Bow Redesigned to Shoot Farther, Easier
Jenkins, an avid archer, demonstrates a new bow he invented
that has a slight horizontal curl in its arms that makes
it easier to pull and causes the arrow to fly farther
without the complicated array of pulleys and cables on
a compound bow.
by the workings of a tape measure, an engineer says he has
found a way to improve the bow used by hunters and warriors
since antiquity without radically changing its form.
Dave Jenkins, a mechanical and aerospace engineer at the University
of Florida with a longtime interest in archery, has redesigned
the classic bow so it is easier to pull and shoots farther.
Unlike the compound bow, a popular 30-year-old design that
relies on a complicated system of pulleys and cables for its
enhancements, Jenkins’ adaptation is not easy to distinguish
from the familiar model still used by traditionalist hunters
and indigenous people worldwide.
“My bow has many of the performance characteristics
of the compound bow but without all the cables and gizmos,”
said Jenkins. “It doesn’t weigh much, and it’s
simple and easy to carry. With these compound bows, you feel
like ‘Rambo the Commando’ or something.”
The bow, patented by UF last year, may be of interest to bow
hunters and target archers. Nationwide, there are roughly
3.5 million licensed bow hunters, said Mary Beth Vorwerk,
spokesperson for USA Archery, an industry trade group. The
total number of target and hunter archers nationwide is unknown,
but the National Sporting Goods Association estimates the
figure at 6 million.
Invented in 1969, the compound bow uses pulleys known as eccentric
cams to make the string easier to pull as an archer draws
the bow. This draw gets harder with traditional bows, which
is one of the reasons it was revised. Compound bows are also
easier to hold cocked at full draw, which improves shooters’
accuracy because it makes aiming more comfortable.
With a traditional bow the string travels at maximum acceleration
the moment it is released, tending to wobble the arrow as
it clears the bow. This has the effect of slowing and shortening
its travel distance, Jenkins said. With a compound bow, the
string hits peak acceleration near the end of its movement,
which sends arrows on a straighter and thus faster path.
Compound bows comprise the vast share of the archery market.
They are so popular, Jenkins said, because they allow hunters
and archers who might otherwise not have the necessary strength
to shoot arrows forcefully and accurately.
But Jenkins, an experienced hunter, said the bows leave much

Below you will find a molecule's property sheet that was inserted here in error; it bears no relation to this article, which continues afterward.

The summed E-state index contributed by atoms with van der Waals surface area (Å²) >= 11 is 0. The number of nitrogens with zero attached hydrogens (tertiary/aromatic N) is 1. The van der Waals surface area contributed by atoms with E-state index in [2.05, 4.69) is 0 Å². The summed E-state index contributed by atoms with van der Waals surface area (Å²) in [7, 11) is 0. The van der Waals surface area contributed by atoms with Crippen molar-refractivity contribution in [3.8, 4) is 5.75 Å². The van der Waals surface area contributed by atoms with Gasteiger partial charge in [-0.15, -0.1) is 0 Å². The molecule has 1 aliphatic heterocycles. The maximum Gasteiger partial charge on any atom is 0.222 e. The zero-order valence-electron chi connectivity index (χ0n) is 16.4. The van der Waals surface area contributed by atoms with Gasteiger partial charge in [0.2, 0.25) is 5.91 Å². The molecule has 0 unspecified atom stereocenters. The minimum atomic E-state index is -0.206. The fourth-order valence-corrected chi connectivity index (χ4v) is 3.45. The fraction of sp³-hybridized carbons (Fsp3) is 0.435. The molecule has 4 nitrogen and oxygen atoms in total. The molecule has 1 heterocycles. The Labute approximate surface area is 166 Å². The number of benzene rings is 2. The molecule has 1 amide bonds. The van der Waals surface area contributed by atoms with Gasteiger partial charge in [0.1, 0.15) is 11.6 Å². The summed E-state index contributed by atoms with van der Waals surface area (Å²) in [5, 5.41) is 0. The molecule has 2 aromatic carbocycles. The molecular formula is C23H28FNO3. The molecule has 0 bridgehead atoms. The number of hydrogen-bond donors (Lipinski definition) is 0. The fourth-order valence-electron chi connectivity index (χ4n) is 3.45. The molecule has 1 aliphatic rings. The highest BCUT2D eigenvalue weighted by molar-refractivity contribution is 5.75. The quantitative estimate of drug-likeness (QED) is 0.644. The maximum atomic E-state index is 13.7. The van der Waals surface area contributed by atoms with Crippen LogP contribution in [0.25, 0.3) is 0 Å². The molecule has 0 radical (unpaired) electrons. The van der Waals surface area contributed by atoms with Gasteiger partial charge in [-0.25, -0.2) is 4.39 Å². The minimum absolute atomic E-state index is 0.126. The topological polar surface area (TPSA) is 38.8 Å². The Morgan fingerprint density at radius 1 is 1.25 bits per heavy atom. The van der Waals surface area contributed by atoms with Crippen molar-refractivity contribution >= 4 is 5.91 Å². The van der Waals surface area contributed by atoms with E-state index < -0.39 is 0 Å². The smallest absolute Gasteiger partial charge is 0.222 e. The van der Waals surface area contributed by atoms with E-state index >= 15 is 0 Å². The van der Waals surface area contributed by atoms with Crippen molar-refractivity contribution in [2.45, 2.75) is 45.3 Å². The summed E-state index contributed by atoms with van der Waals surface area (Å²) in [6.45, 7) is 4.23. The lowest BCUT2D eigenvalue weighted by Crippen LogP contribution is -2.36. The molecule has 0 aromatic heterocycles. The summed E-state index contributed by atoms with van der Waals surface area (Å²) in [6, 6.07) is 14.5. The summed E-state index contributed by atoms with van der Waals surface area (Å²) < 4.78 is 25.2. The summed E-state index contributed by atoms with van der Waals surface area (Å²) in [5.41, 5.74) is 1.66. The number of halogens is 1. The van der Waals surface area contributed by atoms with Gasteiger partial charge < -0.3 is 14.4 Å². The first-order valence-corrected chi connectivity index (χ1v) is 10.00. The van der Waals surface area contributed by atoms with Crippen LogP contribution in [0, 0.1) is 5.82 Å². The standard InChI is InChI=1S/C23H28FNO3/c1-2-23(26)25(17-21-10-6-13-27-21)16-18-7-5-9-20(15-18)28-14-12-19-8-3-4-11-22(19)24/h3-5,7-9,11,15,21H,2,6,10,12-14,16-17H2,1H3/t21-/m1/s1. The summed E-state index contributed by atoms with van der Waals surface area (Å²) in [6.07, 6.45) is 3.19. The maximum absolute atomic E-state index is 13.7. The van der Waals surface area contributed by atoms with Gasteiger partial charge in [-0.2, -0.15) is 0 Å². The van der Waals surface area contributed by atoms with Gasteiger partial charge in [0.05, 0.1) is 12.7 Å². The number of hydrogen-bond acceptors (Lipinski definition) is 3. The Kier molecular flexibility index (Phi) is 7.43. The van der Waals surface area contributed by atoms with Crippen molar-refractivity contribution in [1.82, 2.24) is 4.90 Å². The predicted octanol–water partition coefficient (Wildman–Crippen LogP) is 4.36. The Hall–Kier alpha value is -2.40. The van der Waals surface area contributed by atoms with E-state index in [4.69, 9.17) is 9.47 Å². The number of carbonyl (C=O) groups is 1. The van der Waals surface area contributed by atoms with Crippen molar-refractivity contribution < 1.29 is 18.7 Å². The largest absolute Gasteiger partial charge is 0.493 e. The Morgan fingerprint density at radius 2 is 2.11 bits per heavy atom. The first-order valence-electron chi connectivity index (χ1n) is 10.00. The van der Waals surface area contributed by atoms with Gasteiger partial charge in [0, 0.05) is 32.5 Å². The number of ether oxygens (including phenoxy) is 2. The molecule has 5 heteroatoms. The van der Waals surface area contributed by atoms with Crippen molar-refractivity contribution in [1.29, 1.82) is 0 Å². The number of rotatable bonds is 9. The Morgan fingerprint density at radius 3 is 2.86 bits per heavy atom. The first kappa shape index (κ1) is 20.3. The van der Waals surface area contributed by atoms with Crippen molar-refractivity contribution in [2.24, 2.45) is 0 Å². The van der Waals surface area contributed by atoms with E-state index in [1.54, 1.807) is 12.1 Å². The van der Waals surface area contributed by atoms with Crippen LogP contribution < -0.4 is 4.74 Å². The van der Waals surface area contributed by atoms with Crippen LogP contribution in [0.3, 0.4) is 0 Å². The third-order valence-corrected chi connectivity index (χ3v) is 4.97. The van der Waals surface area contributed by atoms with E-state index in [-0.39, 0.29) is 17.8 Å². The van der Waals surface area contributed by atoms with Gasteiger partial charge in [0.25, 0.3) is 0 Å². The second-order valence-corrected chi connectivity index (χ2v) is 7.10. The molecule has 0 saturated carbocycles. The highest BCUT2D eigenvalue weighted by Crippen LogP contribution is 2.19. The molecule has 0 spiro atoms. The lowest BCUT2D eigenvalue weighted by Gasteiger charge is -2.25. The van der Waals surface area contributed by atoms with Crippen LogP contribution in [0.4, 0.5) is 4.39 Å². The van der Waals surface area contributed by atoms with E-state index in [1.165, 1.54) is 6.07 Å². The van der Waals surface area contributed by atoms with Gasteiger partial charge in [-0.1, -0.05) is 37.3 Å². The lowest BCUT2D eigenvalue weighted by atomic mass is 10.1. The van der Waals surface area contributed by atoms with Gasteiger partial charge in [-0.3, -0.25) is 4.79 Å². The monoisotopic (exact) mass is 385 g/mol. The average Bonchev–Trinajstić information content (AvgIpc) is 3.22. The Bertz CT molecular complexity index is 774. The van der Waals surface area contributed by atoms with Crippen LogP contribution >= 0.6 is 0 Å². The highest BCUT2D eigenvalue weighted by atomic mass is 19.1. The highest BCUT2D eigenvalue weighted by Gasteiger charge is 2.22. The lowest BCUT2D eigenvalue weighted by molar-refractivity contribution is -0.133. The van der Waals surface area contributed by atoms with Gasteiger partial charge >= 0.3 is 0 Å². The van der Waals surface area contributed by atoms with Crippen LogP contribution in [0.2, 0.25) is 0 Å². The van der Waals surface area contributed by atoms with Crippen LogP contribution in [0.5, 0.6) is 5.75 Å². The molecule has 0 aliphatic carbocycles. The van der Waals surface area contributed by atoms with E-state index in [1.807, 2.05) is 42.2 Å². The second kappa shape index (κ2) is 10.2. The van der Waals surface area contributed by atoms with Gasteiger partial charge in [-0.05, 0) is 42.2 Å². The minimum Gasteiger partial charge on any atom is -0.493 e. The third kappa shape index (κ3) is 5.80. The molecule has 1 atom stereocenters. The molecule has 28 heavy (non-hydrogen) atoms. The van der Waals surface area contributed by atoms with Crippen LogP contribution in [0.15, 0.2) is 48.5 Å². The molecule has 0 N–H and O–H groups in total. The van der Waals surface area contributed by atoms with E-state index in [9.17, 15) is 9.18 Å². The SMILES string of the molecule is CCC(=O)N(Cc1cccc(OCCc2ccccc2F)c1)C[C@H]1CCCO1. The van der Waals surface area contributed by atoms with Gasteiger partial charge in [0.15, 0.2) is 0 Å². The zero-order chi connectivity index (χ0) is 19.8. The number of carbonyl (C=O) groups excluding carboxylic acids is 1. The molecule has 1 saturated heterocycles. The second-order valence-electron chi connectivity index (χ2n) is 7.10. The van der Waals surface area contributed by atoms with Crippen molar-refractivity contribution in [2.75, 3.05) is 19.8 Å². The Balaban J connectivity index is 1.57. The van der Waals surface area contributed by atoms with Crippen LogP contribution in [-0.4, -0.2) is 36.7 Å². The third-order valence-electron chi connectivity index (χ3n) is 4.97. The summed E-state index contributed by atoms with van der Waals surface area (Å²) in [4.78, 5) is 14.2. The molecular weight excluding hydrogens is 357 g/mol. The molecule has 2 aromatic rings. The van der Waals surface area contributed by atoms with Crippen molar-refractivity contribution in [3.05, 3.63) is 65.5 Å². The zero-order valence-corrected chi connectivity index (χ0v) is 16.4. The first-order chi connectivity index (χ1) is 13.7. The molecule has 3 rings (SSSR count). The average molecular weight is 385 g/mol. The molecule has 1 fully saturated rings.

to be desired aesthetically because they are so machine-like.
He was casting around for ways to improve traditional bows
when he was inspired by a tape measure on his desk.
Tape measures have a slight curl in their horizontal surface,
which gives them considerable strength when they are extended
in a straight line. As soon as gravity or some other force
straightens the curl, however, they bend easily, which is
how these seemingly straight objects retract into a circular
coil in the case.
Like a tape measure, Jenkins’ bow has a slight horizontal
curl everywhere but the handle. As the archer pulls the string,
the curl gradually straightens, making the bow progressively
easier to pull. When the archer releases the arrow the bow’s
curl returns, adding power to the arrow’s flight. As
with the compound bow, the moment of maximum power occurs
as the arrow clears the bow, when the bow reaches its full
curl, which also improves accuracy.
Jenkins said his bow isn’t as effective as a compound
bow, but it is superior to the traditional type. Although
he said he hasn’t done enough testing to peg the amount
of improvement with certainty, he estimates it makes arrows
fly about 10 percent faster than traditional bows.
As an engineering student at UF in the early 1960s, Jenkins,
then active in target archery, said he toyed with the idea
of improving the classic bow using the concepts he was learning
in his classes. But he never followed through, leaving the
compound bow to be invented by someone else, he said.
“I kept thinking, there has got to be a way to make
a better bow with pulleys and cables,” he said. “But
I never did it; I dropped it. This time I’m going to
Dave Jenkins, firstname.lastname@example.org
by Aaron Hoover